The X-37 Orbital Test Vehicle is a reusable robotic spaceplane. It is a 120%-scale derivative of the Boeing X-40, measuring over 29 feet (8.8 m) in length, and features two angled tail fins. The X-37 launches atop an Atlas V version 501 rocket with a Centaur second stage. The X-37 is designed to operate in a speed range of up to Mach 25 on its reentry.
The technologies demonstrated in the X-37 include an improved thermal protection system, enhanced avionics, an autonomous guidance system and an advanced airframe. The spaceplane's thermal protection system is built upon previous generations of atmospheric reentry spacecraft, incorporating silica ceramic tiles. The X-37's avionics suite was used by Boeing to develop its CST-100 manned spacecraft. According to NASA, the development of the X-37 will "aid in the design and development of NASA's Orbital Space Plane, designed to provide a crew rescue and crew transport capability to and from the International Space Station".
The X-37 is independently powered by one Aerojet AR2-3 engine using storable propellants, providing thrust of 6,600 pounds-force (29.341 kN). The human-rated AR2-3 engine had been used on the dual-power NF-104A astronaut training vehicle, and was given a new flight certification for use on the X-37 with hydrogen peroxide/JP-8 propellants.
The X-37 lands automatically upon returning from orbit, and is the second reusable spacecraft to have such a capability, after the Soviet Buran shuttle. The X-37 is the smallest and lightest orbital spaceplane flown to date; with a launch mass of around 11,000 pounds (5,000 kg), it is approximately a quarter the size of the Space Shuttle orbiter. In 2013, Guinness World Records recognised the X-37 as the world's smallest orbital spaceplane.
The Space Foundation awarded the X-37 team on 13 April 2015 with the 2015 Space Achievement Award "for significantly advancing the state of the art for reusable spacecraft and on-orbit operations, with the design, development, test and orbital operation of the X-37B space flight vehicle over three missions totaling 1,367 days in space."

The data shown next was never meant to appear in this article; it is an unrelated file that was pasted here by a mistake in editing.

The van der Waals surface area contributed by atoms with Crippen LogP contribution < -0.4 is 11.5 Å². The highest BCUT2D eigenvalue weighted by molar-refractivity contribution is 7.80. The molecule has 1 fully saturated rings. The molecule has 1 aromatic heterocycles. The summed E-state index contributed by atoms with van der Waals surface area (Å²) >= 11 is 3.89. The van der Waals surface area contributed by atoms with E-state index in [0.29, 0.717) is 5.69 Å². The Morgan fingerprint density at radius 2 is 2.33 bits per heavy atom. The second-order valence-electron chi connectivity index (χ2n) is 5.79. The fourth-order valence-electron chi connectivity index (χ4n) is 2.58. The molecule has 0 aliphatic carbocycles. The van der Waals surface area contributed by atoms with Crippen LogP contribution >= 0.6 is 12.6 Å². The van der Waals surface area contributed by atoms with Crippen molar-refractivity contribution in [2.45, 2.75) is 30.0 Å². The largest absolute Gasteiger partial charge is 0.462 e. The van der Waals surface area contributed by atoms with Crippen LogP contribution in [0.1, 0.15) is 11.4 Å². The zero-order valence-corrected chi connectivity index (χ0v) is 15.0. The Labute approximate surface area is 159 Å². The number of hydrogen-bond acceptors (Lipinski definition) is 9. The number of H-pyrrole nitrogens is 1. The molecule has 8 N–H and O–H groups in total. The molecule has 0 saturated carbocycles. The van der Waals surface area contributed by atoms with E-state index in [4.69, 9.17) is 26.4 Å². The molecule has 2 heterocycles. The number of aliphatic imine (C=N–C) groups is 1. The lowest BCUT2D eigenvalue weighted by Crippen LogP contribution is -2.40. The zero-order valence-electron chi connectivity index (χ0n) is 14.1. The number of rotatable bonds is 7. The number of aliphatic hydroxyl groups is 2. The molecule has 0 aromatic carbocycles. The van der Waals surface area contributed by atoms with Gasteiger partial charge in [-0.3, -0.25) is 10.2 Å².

In 1999, NASA selected Boeing Integrated Defense Systems to design and develop an orbital vehicle, built by the California branch of Boeing's Phantom Works. Over a four-year period, a total of $192 million was contributed to the project, with NASA contributing $109 million, the U.S. Air Force $16 million, and Boeing $67 million. In late 2002, a new $301-million contract was awarded to Boeing as part of NASA's Space Launch Initiative framework.
The X-37's aerodynamic design was derived from the larger Space Shuttle orbiter, hence the X-37 has a similar lift-to-drag ratio, and a lower cross range at higher altitudes and Mach numbers compared to DARPA's Hypersonic Technology Vehicle. An early requirement for the spacecraft called for a delta-v of 7,000 mph (3.1 km/s) to change its orbit. An early goal for the program was for the X-37 to rendezvous with satellites and perform repairs. The X-37 was originally designed to be carried into orbit in the Space Shuttle's cargo bay, but underwent redesign for launch on a Delta IV or comparable rocket after it was determined that a shuttle flight would be uneconomical.
The X-37 was transferred from NASA to the Defense Advanced Research Projects Agency (DARPA) on 13 September 2004. Thereafter, the program became a classified project. DARPA promoted the X-37 as part of the independent space policy that the United States Department of Defense has pursued since the 1986 Challenger disaster.
The vehicle that was used as an atmospheric drop test glider had no propulsion system. Instead of an operational vehicle's payload bay doors, it had an enclosed and reinforced upper fuselage structure to allow it to be mated with a mothership. In September 2004, DARPA announced that for its initial atmospheric drop tests the X-37 would be launched from the Scaled Composites White Knight, a high-altitude research aircraft.
On 21 June 2005, the X-37A completed a captive-carry flight underneath the White Knight from Mojave Spaceport in Mojave, California. Through the second half of 2005, the X-37A underwent structural upgrades, including the reinforcement of its nose wheel supports. Further captive-carry flight tests and the first drop test were initially expected to occur in mid-February 2006. The X-37's public debut was scheduled for its first free flight on 10 March 2006, but was canceled due to an Arctic storm. The next flight attempt, on 15 March 2006, was canceled due to high winds.